For Late Blooming Writers Among Us
Resharing a post from several years back, a post meant to inspire then and now I offer it again to inspire all those writers who came to the writing life later in life. Like many of you, I had a successful career in another field, mine was psych nursing that by the mid 1990’s burned me out. I just couldn’t continue working on locked units anymore and so during my kids’ ‘wonder years’ I shifted to the writing life that began in my youth. My first byline earned at age eleven. Back in those days, a kid from where I came from didn’t dream of the writing life, rarely, unless supported by parents. While mine were entertained for a moment that my ‘opinion piece’ was published in the Chicago Sun Times, they sure didn’t encourage me to develop my neophyte skill set so I continued writing ‘in the closet so to speak.
I met Fran Weaver at the Santa Barbara Writers Conference where since 2003 I deliver writing workshops. Back then, I was a SBWC conferee in awe of just about everyone who wrote the kind of prose I hoped to write someday. Fran was a breakout star of SBWC. Though still self publishing her stories, all traditional publishers had rejected her queries, her work was catching on. She was invited to keynote by SBWC founder, Barnaby Conrad, when her first memoir, The Girls With Grandmother Faces, began selling quite well despite its self published stigma.
Fran didn’t start writing for publication until she was in her late 50’s and after her husband died, a woman old enough to appreciate that if she waited for traditional roads to take her work where she wanted it to go, into the hands of readers, she’d likely wait forever. She kept writing and self publishing. I hung out with her every year that she attended SBWC, buying her coffee or lunch and listening to her wise words about life and writing.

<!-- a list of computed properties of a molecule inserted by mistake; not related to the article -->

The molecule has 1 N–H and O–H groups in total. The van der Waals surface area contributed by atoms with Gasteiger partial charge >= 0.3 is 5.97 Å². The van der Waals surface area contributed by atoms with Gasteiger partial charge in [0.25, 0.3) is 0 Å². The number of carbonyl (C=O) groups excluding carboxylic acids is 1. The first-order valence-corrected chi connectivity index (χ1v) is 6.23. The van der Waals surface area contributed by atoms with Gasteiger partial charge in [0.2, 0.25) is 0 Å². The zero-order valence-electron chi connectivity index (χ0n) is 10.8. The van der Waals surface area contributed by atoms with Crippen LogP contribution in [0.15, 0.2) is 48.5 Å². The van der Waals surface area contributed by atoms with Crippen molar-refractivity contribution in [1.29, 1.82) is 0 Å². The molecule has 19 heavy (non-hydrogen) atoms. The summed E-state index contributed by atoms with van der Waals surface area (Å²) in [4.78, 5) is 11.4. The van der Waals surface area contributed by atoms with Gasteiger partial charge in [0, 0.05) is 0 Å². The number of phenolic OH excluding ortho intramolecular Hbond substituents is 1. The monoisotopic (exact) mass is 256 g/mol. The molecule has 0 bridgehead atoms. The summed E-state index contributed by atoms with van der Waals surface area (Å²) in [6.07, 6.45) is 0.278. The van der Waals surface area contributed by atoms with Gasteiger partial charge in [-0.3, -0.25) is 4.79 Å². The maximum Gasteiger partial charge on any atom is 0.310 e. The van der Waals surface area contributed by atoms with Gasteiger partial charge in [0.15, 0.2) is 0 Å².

She had some money, enough to travel with her books in tow, speaking to groups that related to her subject matter, growing older. My kids were still school age then but I felt old, too old to begin a new career in writing, mostly because the majority of my contemporaries had been studying the craft since college. When you haven’t studied the craft of writing, it’s easy to fall into the self doubt doldrums where I was when I first met Frances Weaver. Her own road to publication inspired me to continue practicing the craft just as she had done. When you switch gears in midlife, you may not get the support you hoped for but if you love what you’re doing, don’t stop. That’s the gift Frances Weaver gave to me.
Before long, and due to the great local press she garnered on her book tours, traditional publishing ‘discovered’ her. She went on to publish and republish all of her books through traditional presses as well as snag a role on The Today Show as their senior correspondent.
Check out her books. Her first ‘The Girls with Grandmothers Faces’ I so enjoyed even though I did not relate to the ‘grandmother’ part back then.
I do now.
Writers, if you need inspiration, pick up one of Fran Weavers books. I consider myself privileged to have known her back in the day. She made a difference in this writer’s life and hope these words shared about her road to publication make a difference in yours.